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Archive for January, 2013

gigglerSOUNDTRACK: SCRUBS-“Everything Comes Down to Poo” (2007).

Iscrubsn season 7 of Scrubs, they created a musical episode (trendy yes, but pretty much always funny) called “My Musical.”  One of the highlights was the song “Everything Comes Down to Poo” in which Turk and JD sing to a patient that they need a stool sample.  The song is full of a ton of different terms for poo and where it comes out (and it’s all rated PG).

It’s very funny and quite clever, given the subject.  Who doesn’t love seeing a chorus of doctors and nurses high kicking down a hospital corridor singing “Everything comes down to poo.”

Enjoy:

[READ: January 30, 2013] The Giggler Treatment

Who knew that Roddy Doyle, humorist of Barrytown and very serious chronicler of women’s pain would write an outrageously silly children’s book about dog poo?  I don’t know what prompted him to write this book (he has written several children’s books since), but he manages the chapter book format with aplomb and a slight (hilarious) disrespect for the genre.

So The Giggler Treatment is structured in a manner not unlike Nicholson Baker’s early novels in that pretty much all of the action takes place over the span of about a minute.  Mister Mack is about to step in a huge pile of dog poo.  And  the story flashes around to different pieces of information as we watch with bated breath for his shoe to inch its way closer to fate.

Mister Mack is a decent bloke, a good father, a hardworking biscuit taster (a different biscuit every day from the factory where he works).  [Incidentally, I assume that these details are extra for the American edition, but Doyle includes a warning that explains that biscuits are what they call cookies in Ireland. There’s also a hilarious glossary which translate rudies, bums, knickers and other things for young U.S readers.]  Mister Mack is on his way to work, but is distracted by a talking seagull (who hates fish) and while his head is turned his foot is headed right Rover’s poo. (more…)

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capn3SOUNDTRACK: SARA HICKMAN-Radiation Man (1997).

Tmisfitshis is a bouncy song from Sara Hickman  a folkie who I saw open for Natalie Griffith many years ago.  I liked her enough to get a couple of her CDs back in the 90s (Her song “500X (The Train Song)” blew me away.  And one of those CDs was Misfits, from which this song comes.  It’s a collection of oddities which is why a silly song like this is on it.  Interestingly, I know Hickman more recently as a children’s music maker. W e have her CDs Newborn and Toddler.

So this song is about Radiation Man. He’s having a bad day.  He landed his spaceship on the planet and when he waved to everyone he radiated everything in sight.  Oops.  There’s no real redemption for Radiation Man, but the song does try to mak e you feel better about your mistakes.  It’s also got some fun backing vocals and comments from the other musicians.  It’s a bit of fun.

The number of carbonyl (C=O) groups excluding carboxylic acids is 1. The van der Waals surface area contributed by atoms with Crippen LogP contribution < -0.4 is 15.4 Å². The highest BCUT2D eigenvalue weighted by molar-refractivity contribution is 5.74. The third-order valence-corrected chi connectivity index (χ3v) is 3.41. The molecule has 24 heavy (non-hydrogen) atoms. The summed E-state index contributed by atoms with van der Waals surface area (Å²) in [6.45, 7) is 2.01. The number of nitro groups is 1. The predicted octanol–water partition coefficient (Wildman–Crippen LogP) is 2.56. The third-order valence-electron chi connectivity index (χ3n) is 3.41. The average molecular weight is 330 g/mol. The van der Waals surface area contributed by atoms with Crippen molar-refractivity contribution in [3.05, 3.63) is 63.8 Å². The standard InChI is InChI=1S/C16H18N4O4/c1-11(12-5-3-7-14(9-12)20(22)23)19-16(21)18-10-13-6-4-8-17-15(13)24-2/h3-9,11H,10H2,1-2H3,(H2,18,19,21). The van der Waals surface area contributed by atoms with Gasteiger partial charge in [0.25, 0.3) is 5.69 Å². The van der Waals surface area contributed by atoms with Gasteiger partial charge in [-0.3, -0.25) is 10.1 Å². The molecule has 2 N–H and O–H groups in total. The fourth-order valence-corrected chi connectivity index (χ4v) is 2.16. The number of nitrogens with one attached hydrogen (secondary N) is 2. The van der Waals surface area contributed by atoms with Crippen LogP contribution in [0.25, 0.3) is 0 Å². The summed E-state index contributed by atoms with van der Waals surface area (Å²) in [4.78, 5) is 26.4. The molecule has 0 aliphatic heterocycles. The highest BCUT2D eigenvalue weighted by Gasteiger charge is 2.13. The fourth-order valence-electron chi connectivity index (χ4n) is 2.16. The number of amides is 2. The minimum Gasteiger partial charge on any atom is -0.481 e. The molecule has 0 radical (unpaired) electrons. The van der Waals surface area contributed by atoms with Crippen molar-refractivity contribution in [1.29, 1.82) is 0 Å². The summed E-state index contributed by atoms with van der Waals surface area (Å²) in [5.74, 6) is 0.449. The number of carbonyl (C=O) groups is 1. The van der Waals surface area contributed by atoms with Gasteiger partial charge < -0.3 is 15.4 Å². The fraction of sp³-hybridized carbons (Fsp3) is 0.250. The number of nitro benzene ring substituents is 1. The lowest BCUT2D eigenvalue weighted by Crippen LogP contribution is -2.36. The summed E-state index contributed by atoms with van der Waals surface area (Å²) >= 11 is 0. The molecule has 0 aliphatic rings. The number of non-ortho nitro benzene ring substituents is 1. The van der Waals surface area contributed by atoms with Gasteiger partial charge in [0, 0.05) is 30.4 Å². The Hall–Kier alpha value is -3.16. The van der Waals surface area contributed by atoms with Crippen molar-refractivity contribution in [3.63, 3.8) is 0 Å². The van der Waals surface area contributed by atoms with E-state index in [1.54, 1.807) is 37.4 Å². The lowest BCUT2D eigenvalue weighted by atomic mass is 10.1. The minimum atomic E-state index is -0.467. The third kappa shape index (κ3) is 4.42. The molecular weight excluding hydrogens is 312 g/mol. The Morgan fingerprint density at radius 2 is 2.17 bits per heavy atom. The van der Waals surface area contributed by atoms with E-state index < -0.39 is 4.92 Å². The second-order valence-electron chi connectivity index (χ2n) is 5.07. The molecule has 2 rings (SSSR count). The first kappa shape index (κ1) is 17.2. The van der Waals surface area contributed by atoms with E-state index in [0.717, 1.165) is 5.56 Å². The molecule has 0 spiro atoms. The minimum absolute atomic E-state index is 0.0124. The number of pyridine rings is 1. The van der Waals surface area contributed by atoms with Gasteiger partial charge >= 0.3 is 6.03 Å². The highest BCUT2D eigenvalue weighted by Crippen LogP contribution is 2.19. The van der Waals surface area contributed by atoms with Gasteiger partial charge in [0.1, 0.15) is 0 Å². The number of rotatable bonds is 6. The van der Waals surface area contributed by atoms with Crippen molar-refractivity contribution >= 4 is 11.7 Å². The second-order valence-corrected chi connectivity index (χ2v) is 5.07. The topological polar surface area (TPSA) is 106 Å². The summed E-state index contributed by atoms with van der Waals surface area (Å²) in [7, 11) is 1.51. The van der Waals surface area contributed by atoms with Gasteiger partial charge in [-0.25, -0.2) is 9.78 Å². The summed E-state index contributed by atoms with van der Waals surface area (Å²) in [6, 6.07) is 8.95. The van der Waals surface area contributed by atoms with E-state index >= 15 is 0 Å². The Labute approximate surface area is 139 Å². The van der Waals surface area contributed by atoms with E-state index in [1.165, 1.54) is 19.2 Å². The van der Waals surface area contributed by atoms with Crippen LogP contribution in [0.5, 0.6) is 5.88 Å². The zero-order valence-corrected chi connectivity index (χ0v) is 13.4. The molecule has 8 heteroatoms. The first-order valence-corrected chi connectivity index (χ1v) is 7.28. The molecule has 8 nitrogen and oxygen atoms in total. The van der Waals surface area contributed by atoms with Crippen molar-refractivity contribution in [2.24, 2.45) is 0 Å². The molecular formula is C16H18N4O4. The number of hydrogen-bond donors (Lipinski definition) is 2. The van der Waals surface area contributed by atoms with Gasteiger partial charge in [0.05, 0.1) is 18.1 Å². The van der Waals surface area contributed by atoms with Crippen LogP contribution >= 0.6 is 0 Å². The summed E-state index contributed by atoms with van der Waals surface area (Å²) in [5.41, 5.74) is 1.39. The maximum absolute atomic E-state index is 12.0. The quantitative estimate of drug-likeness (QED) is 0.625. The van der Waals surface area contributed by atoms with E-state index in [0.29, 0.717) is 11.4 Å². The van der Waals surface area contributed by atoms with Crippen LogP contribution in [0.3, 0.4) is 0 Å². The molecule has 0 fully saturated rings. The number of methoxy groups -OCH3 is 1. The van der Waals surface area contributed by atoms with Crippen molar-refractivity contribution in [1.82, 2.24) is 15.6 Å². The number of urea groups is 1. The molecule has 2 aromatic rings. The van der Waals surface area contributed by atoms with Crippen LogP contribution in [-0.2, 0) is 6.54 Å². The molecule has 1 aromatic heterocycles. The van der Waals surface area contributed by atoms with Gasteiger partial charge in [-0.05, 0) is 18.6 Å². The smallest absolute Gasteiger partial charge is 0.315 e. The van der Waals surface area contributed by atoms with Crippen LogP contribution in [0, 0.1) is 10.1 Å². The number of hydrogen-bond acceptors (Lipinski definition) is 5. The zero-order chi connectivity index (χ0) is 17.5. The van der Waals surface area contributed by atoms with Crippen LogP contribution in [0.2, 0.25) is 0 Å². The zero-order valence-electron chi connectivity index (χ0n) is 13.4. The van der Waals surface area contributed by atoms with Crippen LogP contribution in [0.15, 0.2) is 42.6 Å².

The end of the song encourages everyone to  take off their clothes and mingle naked.  And to send your clothes to her so she knows you bought the CD.    It’s not too late to still do so.

[READ: January 22, 2013] Captain Underpants and the Invasion of the Incredibly Naughty Cafeteria Ladies from Outer Space (And the Subsequent Assault of the Equally Evil Lunchroom Zombie Nerds)

I admit that one of the things that I really like about Captain Underpants is the really absurdly long titles that Pilkey gives the books.  And it is quite accurate as well.  Like the previous book, this one opens with a summary of the life of Captain Underpants so far.  We see all of the details and learn that a snap of a finger turns Principal Krupp back into Captain Underpants.

The book opens with George and Harold learning about adding vinegar to baking soda and making a volcano.  They decide to play a great prank by creating a recipe for Principal Krupp’s birthday  cupcakes that contain baking soda and vinegar.  The lunch ladies make a batch that is ten times the size and it floods the halls with the fizzy lava.  And then the lunch ladies quit.

As it turns out, three aliens named Zorx, Klax and Jennifer landed on the roof of George and Harold’s school.  They intend to take over the world, and with the lunch ladies having left, they apply for the jobs.  That day they serve  a hilariously awful menu to the kids (a menu that George and Harold marvel at because it sounds like something they would change the menu board to say).  The highlight is Zombie Nerd Milkshakes.

George and Harold did not have the milkshakes and are thus unaffected.  When they see that the lunch ladies are really aliens, they investigate.  They discover the evil growth serum and pour it out a window.  Right on a dandelion (uh oh). (more…)

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McSweeney’s #13 (2006)

13SOUNDTRACKPARTS & LABOR-Stay Afraid (2006).

partslaborParts & Labor have changed t heir style over the years going from noisemakers who have a melody to being melodious noisemakers.  This album is one of their earlier releases when noise dominated.  Right from the opening you know the album is going to be a challenge.  The first song has pounding drums (electronics that sound like bagpipes) and heavy distorted shouty vocals.  By the end of the songs there is squealing feedback, punk speed drums and screaming distorted vocals (complete with space sound effects).  It’s an aggressive opening for sure.  Song two opens with a long low rumbling and then “Drastic Measures” proves to be another fast-paced song.